“oh cool! That’s exactly what we need!”

Started to read on how to use and include it in our solution. Little did I know that it wouldn’t be exactly what we needed. We soon discovered with our architecture, we couldn’t use it for automated UI testing but only for low-level component and backend services profiling.

Although it didn’t cover everything in one go, it was still pretty incredible! My team had been searching for a stable solution for performance tests and the Timer ⏱ in .NET wasn’t providing stable results in different environments.

We were missing something and I explored some more to find a way to do performance profiling our implementation in an automated UI test. So I decided to go inside the source implementation of BenchmarkDotNet and see how they do it! Congrats for this by the way, really a great tool 👍🏾

I found how they could monitor the time it took for a method to complete and saw the light! I was glad to see their license was MIT so I could start thinking of my way to solve my work problem!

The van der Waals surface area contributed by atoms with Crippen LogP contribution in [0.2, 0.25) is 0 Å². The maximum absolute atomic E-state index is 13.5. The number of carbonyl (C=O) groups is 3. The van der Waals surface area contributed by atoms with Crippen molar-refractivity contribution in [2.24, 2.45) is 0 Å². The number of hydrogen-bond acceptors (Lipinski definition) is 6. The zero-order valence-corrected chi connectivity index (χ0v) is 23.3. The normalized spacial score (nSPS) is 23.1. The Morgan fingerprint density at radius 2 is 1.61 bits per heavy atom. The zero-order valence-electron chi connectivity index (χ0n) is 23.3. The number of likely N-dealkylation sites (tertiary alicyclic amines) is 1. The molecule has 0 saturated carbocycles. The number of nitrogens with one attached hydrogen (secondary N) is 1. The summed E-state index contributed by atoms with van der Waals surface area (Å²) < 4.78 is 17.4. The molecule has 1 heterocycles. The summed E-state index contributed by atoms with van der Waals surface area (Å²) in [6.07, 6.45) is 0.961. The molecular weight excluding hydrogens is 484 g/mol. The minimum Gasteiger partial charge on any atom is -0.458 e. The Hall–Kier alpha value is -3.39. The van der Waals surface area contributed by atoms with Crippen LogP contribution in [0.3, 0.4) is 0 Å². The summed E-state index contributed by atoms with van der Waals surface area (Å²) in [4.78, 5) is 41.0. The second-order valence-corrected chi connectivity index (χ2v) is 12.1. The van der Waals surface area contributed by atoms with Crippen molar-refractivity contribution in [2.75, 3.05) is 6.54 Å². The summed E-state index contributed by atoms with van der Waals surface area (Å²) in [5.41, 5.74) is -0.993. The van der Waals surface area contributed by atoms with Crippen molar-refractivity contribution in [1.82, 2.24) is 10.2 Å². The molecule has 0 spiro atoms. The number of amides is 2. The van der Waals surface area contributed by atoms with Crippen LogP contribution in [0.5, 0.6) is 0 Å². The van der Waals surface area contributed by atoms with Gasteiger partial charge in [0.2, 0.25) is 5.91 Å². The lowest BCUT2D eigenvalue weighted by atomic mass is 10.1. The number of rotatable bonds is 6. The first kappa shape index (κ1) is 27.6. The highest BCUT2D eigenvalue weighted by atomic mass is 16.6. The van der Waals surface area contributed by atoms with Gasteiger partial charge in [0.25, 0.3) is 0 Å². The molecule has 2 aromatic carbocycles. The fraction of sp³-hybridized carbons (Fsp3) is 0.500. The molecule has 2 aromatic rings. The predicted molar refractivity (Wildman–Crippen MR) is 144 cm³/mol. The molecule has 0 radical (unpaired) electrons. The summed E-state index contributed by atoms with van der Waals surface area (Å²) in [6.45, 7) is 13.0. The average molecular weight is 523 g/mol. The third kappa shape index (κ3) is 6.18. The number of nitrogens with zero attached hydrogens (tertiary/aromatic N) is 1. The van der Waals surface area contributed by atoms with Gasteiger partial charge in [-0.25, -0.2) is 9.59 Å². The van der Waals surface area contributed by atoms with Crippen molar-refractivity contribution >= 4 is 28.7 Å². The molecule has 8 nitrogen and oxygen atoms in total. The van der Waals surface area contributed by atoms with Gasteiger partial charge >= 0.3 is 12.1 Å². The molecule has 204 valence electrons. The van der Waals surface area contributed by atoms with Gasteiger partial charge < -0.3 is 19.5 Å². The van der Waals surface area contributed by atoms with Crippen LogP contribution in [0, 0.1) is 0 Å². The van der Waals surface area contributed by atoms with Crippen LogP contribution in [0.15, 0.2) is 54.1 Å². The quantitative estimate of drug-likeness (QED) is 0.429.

I implemented a performance watcher for both synchronous and asynchronous actions in .NET. That would allow us to keep using this solution were we to migrate to something else than WPF and still need performance monitoring.

Now that we had data, we needed  a way to understand said data when we’d launch many performance builds in our CI pipeline. So I went on and created another F# tool for this.

The tool parsed the performance logs I create from an automated UI test and create a performance report by leveraging the data. To get a quick understanding of, for instance, an improvement in performance from before and current state, a developer only has to give the resulting performance report in CSV to Excel and the data will be displayed in a table 🙂

First book (In Progress)

So, over the past few years, I’ve read a lot of tech books and an even greater number of blog posts from the tech community. Something in me shifted and I finally took the decision, after years of debating with myself.